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  6. Michelle your posts always touch on things I am feeling. Perhaps it’s our age or our writer’s hearts or the currents of change we feel carrying our country somewhere we are very unsure of…whatever it is, I appreciate your thoughtful posts. I believe there are legions of us out here feeling the same, so while you might feel like an other, you’re otherness is very familiar to me and a lot of other folks. We just don’t express it as well as you do.

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    • Thank, Ilona. I think of that “otherness” feeling as being pretty universal, especially if one spends any time out of sync with the rest of the world and in solitude.
      Of course, a different kind of “otherness” is what is also driving much of the political discourse these days – demonizing all others outside one’s belief group as being wrong or evil or stupid. I find myself wanting to be in a group all by myself, so that I can step out of the fray and not see everything as a binary choice.

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  7. ahhh, insightful and sweet post here! I too can relate, to that “otherness,” always a watcher, looking for the next!
    Thanks for these sentiments, Michelle!
    They hit home!

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    • Thanks, Lisa. Perhaps it’s simply an ability to see things in a broader context, stepping out of the minutiae of the moment we’re in. Not sure. I’ve written this post sufficiently vague enough to mean anything!

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  8. Your otherness captures exactly how I feel these days and appears to be evident as well in many of your commenters. The odd part is I don’t perceive myself as physically older.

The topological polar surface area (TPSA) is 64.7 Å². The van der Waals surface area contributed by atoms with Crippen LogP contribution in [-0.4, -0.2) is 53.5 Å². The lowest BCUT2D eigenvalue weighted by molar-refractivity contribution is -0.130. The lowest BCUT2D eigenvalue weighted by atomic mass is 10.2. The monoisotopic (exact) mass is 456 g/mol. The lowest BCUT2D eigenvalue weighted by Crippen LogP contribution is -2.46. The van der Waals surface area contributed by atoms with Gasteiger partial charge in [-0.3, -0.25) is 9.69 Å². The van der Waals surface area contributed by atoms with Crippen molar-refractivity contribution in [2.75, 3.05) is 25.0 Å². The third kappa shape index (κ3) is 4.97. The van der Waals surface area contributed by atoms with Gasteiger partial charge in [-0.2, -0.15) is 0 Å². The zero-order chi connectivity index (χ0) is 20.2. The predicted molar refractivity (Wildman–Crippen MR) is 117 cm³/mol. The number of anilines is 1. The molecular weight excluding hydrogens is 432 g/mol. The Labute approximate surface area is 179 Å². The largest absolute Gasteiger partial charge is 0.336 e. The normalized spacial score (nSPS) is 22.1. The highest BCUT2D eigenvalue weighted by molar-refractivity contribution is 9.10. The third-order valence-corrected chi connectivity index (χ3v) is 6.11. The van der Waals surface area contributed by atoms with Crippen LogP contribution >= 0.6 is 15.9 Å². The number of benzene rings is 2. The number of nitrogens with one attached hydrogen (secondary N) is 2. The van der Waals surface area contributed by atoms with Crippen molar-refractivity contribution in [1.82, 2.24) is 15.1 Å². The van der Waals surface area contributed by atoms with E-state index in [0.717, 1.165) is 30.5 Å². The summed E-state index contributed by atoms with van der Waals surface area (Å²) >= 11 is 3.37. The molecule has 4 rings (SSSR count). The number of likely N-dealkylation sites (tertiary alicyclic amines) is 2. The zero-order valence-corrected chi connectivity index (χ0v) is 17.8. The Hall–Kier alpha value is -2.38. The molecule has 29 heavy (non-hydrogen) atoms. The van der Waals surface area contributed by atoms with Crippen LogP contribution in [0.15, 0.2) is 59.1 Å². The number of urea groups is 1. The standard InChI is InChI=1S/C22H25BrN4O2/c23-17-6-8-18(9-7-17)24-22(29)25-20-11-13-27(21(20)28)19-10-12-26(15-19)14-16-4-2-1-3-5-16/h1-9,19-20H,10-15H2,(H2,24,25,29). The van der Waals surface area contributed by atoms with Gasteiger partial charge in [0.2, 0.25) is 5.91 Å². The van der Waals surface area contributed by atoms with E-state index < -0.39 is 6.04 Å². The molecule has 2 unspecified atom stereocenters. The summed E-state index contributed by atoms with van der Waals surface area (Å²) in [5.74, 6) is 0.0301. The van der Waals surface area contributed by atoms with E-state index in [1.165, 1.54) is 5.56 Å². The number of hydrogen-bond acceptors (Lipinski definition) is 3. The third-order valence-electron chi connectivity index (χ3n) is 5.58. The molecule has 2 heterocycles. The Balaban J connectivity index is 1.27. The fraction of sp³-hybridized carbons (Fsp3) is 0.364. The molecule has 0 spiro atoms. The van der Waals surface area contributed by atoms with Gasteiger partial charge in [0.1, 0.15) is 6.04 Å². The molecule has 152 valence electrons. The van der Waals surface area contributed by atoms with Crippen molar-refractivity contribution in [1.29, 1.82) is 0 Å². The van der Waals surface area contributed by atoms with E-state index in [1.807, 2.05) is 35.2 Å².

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    • I think most of us don’t see ourselves as the age we are. I’ll always be 28 – all that other stuff is just extraneous bells and whistles, if by “bells and whistles” I mean aches and pains and wrinkles and a general level of grumpiness!

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  9. Most of the time, I’m pretty smug about my otherness (let’s just be frank–superiority). And as popular culture passes me by, I wave and mutter, “Good riddance.” But I do miss more clues now on crossword puzzles.

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    • I think I was more arrogant about my sense of alienation when I was younger, but it feels differently now, as if I have an opportunity to see a bigger picture. It might be the dawning of wisdom. That’s on a good day. On a bad day, everyone else is just rubbish and I’m oh-so-special.

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      • Yeah, mostly that last part. I used to feel completely inadequate when I was younger–broken, useless–you know the drill. So, the pendulum swings FAR to the other side. Maybe it will stop swinging in such wide arcs, but I’m okay on this side for now.

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  10. ‘I recognized my Otherness’ is a line that hit me. We’re like magnets. Opposites attract, likes repel. Only connect things being various, to quote Forster and MacNeice. We need the outsider perspective. A few of my current obsessions, in response to your thoughtful post.

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    • I wonder, too, if the outsider perspective is a way of stepping outside of our own egos. If it’s done well, I think it helps us with perspective and empathy. On the opposite end, some people take that sense of alienation and turn it into hatred of all others. What makes the difference? Coming up with vague questions and pondering them is one of my obsessions!